Baxter backing the Exeter way
March 4, 2011
Richard Baxter holds the record for most Exeter appearances © Getty Images
It's less than 12 months since the trusty boot of Gareth Steenson propelled Exeter into the Aviva Premiership for the first time following a Championship play-off rout of Bristol, but the Chiefs have already racked up a good few years' worth of memories in the top flight.
Take the opening day victory over Gloucester in front of the Sandy Park faithful, a maiden European win, over Bourgoin, or an away day to savour against Saracens - ticks in the win column have not been as hard to come by as many predicted and the Chiefs have also secured their safety in style.
Even last weekend's 12-9 loss to Bath was lit up by a couple of surges from the monstrous Sireli Naqelevuki plus a scything break from Kiwi recruit Jason Shoemark, and the Devon boys do boast the confidence in their ability as an attacking unit that has eluded other recent additions to the upper echelons of English rugby.
For a player such as No.8 Richard Baxter, the brother of head coach Rob and a veteran of over 300 games for the club across 13 years, the current campaign has been a long time coming after the travails of recent seasons, where Exeter finished second best in National One on a number of frustrating occasions.
The club has a framework built to secure their status as a major force in the Premiership and also for rugby in Devon, beginning with Sandy Park and the surrounding facilities, all of which Baxter believes builds the confidence of the players and staff.
"We've got a purpose-built rugby stadium here with a conference facility as well and a business built into it, we've got great training facilities, which is all on campus, the squad gets on very well and we're very well coached," he said. "We've got a fantastic medical and fitness side of things as well. I think the whole package is here, which enables the players to be fairly confident about how we prepare and that means we can really go out and enjoy and attack most of the games."
Throughout his time with Exeter there have been myriad changes to their setup, with the decision to up sticks from the old County Ground to their current home among the largest. As the Championship's labyrinthine play-off phase grinds into action over the coming weeks there will be a number of questions asked on the competing clubs' suitability for Premiership competition and Baxter believes that the Chiefs' model could be one to follow.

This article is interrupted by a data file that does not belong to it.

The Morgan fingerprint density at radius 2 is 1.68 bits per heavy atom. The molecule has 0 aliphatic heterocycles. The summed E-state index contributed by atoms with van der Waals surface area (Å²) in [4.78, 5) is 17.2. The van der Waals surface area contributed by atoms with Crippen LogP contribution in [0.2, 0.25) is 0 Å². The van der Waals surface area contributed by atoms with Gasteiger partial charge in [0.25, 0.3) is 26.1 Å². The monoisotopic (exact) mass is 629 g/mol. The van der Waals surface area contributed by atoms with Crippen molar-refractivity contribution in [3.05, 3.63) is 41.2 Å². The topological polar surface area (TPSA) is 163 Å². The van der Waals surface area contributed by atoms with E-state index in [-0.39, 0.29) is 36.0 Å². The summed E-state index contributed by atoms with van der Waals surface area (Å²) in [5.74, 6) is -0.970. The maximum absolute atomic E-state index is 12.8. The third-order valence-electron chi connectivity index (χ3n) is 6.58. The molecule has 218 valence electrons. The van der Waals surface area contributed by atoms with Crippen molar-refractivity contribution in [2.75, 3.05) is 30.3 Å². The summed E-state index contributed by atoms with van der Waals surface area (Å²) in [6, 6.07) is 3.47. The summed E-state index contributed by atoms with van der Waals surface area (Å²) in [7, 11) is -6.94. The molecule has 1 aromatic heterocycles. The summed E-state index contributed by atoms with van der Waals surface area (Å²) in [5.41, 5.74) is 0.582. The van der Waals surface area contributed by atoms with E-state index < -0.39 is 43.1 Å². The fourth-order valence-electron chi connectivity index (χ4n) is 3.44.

Exeter Chiefs' tomahawk challenge%]
"I think what we've done at Exeter has probably been the right way, we built the ground and steadily improved the squad," he said. "Everything was in place to go up with. Whether that's right or wrong I don't know but if you look at our results and how we've gone this season, perhaps that is the right way of doing it."
Despite missing out on the early rounds of the season to recover from surgery Baxter has seamlessly slotted into a hard-working Chiefs back-row and having recently re-signed for a further two years, the 32-year-old is set to be as big a part of the club's future as he has been of their past.
When looking back at the recent achievements of the squad Baxter finds it hard to look past their play-off victory over Bristol in terms of an overall highlight. There, across two games, the Chiefs comprehensively outplayed their much-fancied rivals to the tune of a 38-16 aggregate victory, the second leg in particular being a tactical masterclass from the elder Baxter in the coaching hotseat.
"I think the feeling of being in that side that got us finally into the Premiership, especially with being in the team for so long and getting so close, that made it a really special occasion for me personally and for the club as a whole," he said. "I think that's probably why this season we've enjoyed every game that we've played in, because it's been so long coming."
For behind the scenes action at Exeter Chiefs and all the other Aviva Premiership Rugby clubs, visit Behind the Badge at www.youtube.com/premiershiprugby
© ESPN Sports Media Ltd.
Huw Baines is the Assistant Editor of ESPNscrum.
The time for tinkering is over - England must nail their colours to the mast in key positions, writes Phil Vickery
"New Zealand-born Joe Schmidt has forged the Irish into a street-smart, well- prepared side," John Mitchell on the Irish renaissance
"I am bored of hearing 'I can't fault the effort'. Let us take that for granted and look for some quality." John Taylor writes
Reports comparing the 2014 Wallabies with their rabble-like predecessors of 2005 are unfair and self-serving, Greg Growden reports